Supply-chain coordination under an inventory-level-dependent demand rate

Department of Decision Science and MIS, Concordia University, Montreal, Quebec, Canada H3G1M8
International Journal of Production Economics (Impact Factor: 2.08). 06/2008; 113(2):518-527. DOI: 10.1016/j.ijpe.2007.10.024

ABSTRACT In this paper, we consider coordination issues of a distribution system composed of a manufacturer and a retailer. The manufacturer offers a single product to the retailer and the demand for the product at the retailer's end is stock dependent. We focus on three aspects of the resulting supply chain. First, we discuss the manufacturer-Stackelberg game structure to determine how the manufacturer sets the wholesale price of the product and how the retailer in turn determines the order quantity. We assume that both the parties share relevant cost information. Then we develop a simple profit-sharing mechanism that would ultimately achieve perfect channel coordination. Finally, the manufacturer is provided with a quantity discount scheme to induce the retailer to increase the order quantity so as to maximize the manufacturer's profit. We show that this discount scheme also achieves the perfect coordination of the whole channel. Numerical examples are used to illustrate the models.

  • [Show abstract] [Hide abstract]
    ABSTRACT: This paper considers a two-echelon supply chain system consisting of one manufacturer and one retailer for deteriorating items. Shortages are not allowed and the market demand is simultaneously influenced by multiple factors including promotional effort, selling price, on-hand inventory level and time. Demand information is symmetrically known to both the manufacturer and the retailer, hence, the promotional effort is assumed to be provided by both members. For the system where the manufacturer and the retailer share the investment cost of promotional effort equally, it is shown that revenue sharing contract and revenue and cost sharing contract can both lead to perfect coordination. Comparing these two contracts, it is also found that the latter contract is easier to be accepted by the system. Hence, revenue and cost sharing contract is applied to coordinate the general system, and the range of revenue sharing fraction leading to a win-win outcome is obtained. Two numerical examples are presented to illustrate the development of the model with sensitivity analysis.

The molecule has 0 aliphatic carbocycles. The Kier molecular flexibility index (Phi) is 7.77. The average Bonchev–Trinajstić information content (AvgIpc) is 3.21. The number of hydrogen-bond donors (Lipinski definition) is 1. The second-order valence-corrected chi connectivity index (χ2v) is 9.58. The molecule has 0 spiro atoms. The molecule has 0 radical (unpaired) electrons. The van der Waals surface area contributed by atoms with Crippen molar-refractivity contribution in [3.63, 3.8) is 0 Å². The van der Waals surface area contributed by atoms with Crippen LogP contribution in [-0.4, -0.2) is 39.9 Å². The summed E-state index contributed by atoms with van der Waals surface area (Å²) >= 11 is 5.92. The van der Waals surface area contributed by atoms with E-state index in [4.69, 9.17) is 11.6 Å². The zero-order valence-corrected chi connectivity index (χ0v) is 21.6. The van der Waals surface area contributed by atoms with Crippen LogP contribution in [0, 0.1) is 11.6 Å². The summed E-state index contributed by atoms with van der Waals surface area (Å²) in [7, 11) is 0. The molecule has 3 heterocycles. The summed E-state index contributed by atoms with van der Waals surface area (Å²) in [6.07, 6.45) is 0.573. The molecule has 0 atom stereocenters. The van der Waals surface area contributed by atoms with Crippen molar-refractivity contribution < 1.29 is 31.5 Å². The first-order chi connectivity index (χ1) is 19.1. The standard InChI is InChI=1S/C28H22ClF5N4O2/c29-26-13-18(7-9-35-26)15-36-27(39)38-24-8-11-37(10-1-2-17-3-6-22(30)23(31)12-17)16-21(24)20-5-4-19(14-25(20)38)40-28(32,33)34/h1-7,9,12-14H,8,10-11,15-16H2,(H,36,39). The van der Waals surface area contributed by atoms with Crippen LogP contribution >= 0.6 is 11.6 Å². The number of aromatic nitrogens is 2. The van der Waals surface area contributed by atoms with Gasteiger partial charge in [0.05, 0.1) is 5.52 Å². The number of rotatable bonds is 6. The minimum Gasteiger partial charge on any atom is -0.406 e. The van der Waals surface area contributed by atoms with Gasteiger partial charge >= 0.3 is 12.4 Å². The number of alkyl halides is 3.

01/2015; 2(1):1-14. DOI:10.1080/23302674.2014.998314
  • International Journal of Systems Science 12/2014; DOI:10.1080/00207721.2014.938784 · 1.58 Impact Factor
  • [Show abstract] [Hide abstract]
    ABSTRACT: We consider the problem of pricing and alliance selection that a dominant retailer in a two-echelon supply chain decides when facing a potential upstream entry. The two-echelon supply chain consists of a dominant retailer, an incumbent supplier and an “incursive” vendor, where both the incumbent supplier and “incursive” vendor sell substitutable products to the common market through the dominant retailer. Our objective is to discuss whether the dominant retailer should sell the “incursive” vendor's products and, if so, how the dominant retailer strategically selects the alliance structure to maximize his/her own profit. We also present how all the members make their pricing decisions and analyze the impact of competitive intensity between two products on their pricing strategies after the entry of the vendor in possible alliance settings. Our results show that: (1) the introduction of the upstream vendor always benefits the retailer, and more interestingly, benefits the incumbent suppler in many cases, too; (2) in this paper, we define the competitive ability as the price dominance of one player over another when both are competing for the same customer market, if the price competition between the incumbent supplier and the “incursive” vendor is relatively fierce, the dominant retailer should ally with the one who has a relatively strong competitive ability rather than the other who has a relatively weak competitive ability; otherwise, he/she should ally with both upstream members. Finally, using numerical examples, we analyze the impact of different parameters and provide some management insights.
    European Journal of Operational Research 05/2015; 243(1). DOI:10.1016/j.ejor.2014.11.004 · 1.84 Impact Factor